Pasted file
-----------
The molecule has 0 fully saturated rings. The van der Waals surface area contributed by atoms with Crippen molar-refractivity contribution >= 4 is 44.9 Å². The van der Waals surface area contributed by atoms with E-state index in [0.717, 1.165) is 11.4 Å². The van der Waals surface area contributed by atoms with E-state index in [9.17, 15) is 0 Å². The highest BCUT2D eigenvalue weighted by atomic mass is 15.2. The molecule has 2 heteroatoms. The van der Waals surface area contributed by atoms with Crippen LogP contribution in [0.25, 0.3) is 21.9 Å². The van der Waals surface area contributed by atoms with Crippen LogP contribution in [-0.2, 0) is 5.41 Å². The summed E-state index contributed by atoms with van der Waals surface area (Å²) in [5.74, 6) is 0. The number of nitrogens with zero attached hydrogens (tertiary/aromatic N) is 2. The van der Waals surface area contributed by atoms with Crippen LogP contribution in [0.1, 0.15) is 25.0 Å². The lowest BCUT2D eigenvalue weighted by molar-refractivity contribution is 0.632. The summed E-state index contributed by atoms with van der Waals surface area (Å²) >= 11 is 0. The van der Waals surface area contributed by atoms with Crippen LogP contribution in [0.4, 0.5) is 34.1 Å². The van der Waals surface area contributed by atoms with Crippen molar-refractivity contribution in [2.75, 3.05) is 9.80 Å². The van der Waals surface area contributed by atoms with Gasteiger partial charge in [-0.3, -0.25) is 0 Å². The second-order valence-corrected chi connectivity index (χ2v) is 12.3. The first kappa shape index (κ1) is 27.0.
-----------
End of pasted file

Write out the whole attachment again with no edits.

The molecule has 0 fully saturated rings. The van der Waals surface area contributed by atoms with Crippen molar-refractivity contribution >= 4 is 44.9 Å². The van der Waals surface area contributed by atoms with E-state index in [0.717, 1.165) is 11.4 Å². The van der Waals surface area contributed by atoms with E-state index in [9.17, 15) is 0 Å². The highest BCUT2D eigenvalue weighted by atomic mass is 15.2. The molecule has 2 heteroatoms. The van der Waals surface area contributed by atoms with Crippen LogP contribution in [0.25, 0.3) is 21.9 Å². The van der Waals surface area contributed by atoms with Crippen LogP contribution in [-0.2, 0) is 5.41 Å². The summed E-state index contributed by atoms with van der Waals surface area (Å²) in [5.74, 6) is 0. The number of nitrogens with zero attached hydrogens (tertiary/aromatic N) is 2. The van der Waals surface area contributed by atoms with Crippen LogP contribution in [0.1, 0.15) is 25.0 Å². The lowest BCUT2D eigenvalue weighted by molar-refractivity contribution is 0.632. The summed E-state index contributed by atoms with van der Waals surface area (Å²) >= 11 is 0. The van der Waals surface area contributed by atoms with Crippen LogP contribution in [0.4, 0.5) is 34.1 Å². The van der Waals surface area contributed by atoms with Crippen molar-refractivity contribution in [2.75, 3.05) is 9.80 Å². The van der Waals surface area contributed by atoms with Gasteiger partial charge in [-0.3, -0.25) is 0 Å². The second-order valence-corrected chi connectivity index (χ2v) is 12.3. The first kappa shape index (κ1) is 27.0.